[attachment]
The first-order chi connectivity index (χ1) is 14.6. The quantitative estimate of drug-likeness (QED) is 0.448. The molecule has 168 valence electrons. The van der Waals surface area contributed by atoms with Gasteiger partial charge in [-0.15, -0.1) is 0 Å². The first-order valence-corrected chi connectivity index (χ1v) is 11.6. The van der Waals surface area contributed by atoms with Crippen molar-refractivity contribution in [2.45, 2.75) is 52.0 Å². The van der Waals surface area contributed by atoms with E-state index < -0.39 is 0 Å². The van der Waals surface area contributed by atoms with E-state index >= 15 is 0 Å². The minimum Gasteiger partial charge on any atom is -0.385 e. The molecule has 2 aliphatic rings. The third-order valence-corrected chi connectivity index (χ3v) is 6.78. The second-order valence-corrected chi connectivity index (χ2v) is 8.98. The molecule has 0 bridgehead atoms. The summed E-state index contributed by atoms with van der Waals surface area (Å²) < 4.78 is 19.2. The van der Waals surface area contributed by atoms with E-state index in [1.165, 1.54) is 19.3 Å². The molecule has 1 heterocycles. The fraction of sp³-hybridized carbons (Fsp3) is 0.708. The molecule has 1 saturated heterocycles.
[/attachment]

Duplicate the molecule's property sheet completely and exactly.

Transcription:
The first-order chi connectivity index (χ1) is 14.6. The quantitative estimate of drug-likeness (QED) is 0.448. The molecule has 168 valence electrons. The van der Waals surface area contributed by atoms with Gasteiger partial charge in [-0.15, -0.1) is 0 Å². The first-order valence-corrected chi connectivity index (χ1v) is 11.6. The van der Waals surface area contributed by atoms with Crippen molar-refractivity contribution in [2.45, 2.75) is 52.0 Å². The van der Waals surface area contributed by atoms with E-state index < -0.39 is 0 Å². The van der Waals surface area contributed by atoms with E-state index >= 15 is 0 Å². The minimum Gasteiger partial charge on any atom is -0.385 e. The molecule has 2 aliphatic rings. The third-order valence-corrected chi connectivity index (χ3v) is 6.78. The second-order valence-corrected chi connectivity index (χ2v) is 8.98. The molecule has 0 bridgehead atoms. The summed E-state index contributed by atoms with van der Waals surface area (Å²) < 4.78 is 19.2. The van der Waals surface area contributed by atoms with E-state index in [1.165, 1.54) is 19.3 Å². The molecule has 1 heterocycles. The fraction of sp³-hybridized carbons (Fsp3) is 0.708. The molecule has 1 saturated heterocycles.